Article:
Ca2+ paradox damage has been suggested to be determined by Na+ entry during Ca2+ depletion and exchange of Na+ for Ca2+ during Ca2+ repletion. Since previously a Ca2+ paradox without prior increase of total intracellular [Na+] ([Na+]i) has been observed, we investigated whether local accumulation of Na+ close to the inner side of the sarcolemma during Ca2+ depletion plays a role in the Ca2+ paradox by replacing all extracellular Na+ by Li+ 5 min before and during 10 min Ca2+-free perfusion (37°C) in isolated rat hearts (group I). Subsequently, hearts were perfused with a standard, Na+- and Ca2+-containing solution. Verapamil was used to prevent contracture due to the absence of Na+/Ca2+ exchange during Na+-free perfusion in the presence of Ca2+. In group II, the Ca2+-free period was omitted, and in group III normal extracellular [Na+] was used throughout. 23Na-NMR was used to monitor intra- and extracellular Na+ signals. Total creatine kinase release was 2,977±413, 36±24 and 3170±297 IU/g dry weight in groups I, II and III respectively, indicating a full Ca2+ paradox in groups I and III. [Na+]i decreased from 11.3±0.6 mM during control perfusion to 1.2±0.4 mM after 10 min Ca2+ depletion in group I, whereas in group III [Na+]i was 10.9±2.2 mM during control perfusion and did not change significantly after 10 min Ca2+-free perfusion. It is concluded that accumulation of Na+ close to the inner side of the sarcolemma during Ca2+ depletion is not a prerequisite for the Ca2+ paradox.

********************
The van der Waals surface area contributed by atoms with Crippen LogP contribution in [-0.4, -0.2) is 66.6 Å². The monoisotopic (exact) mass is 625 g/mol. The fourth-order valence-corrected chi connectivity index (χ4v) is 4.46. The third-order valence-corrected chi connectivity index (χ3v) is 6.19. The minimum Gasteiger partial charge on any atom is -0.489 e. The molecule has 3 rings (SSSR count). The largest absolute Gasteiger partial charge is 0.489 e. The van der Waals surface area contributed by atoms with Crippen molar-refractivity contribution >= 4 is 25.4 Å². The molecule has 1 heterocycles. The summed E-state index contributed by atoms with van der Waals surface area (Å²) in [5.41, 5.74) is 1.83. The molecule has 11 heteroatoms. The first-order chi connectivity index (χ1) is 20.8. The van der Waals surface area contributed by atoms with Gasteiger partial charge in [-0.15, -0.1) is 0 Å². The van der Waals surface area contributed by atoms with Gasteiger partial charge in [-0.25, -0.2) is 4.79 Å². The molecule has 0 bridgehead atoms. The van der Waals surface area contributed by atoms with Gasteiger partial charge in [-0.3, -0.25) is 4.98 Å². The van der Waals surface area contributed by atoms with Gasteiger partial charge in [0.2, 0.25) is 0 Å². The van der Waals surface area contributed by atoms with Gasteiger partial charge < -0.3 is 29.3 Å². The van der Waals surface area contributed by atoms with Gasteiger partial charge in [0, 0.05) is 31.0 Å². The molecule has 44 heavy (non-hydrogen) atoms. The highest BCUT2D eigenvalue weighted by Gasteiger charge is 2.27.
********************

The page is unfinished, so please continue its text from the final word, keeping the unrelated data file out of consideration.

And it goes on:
|Number of pages||6|
|Journal||Pflügers Archiv European Journal of Physiology|
|Publication status||Published - Jul 1998|
- Nuclear Magnetic Resonance, Biomolecular
- Rats, Wistar
- Sodium Isotopes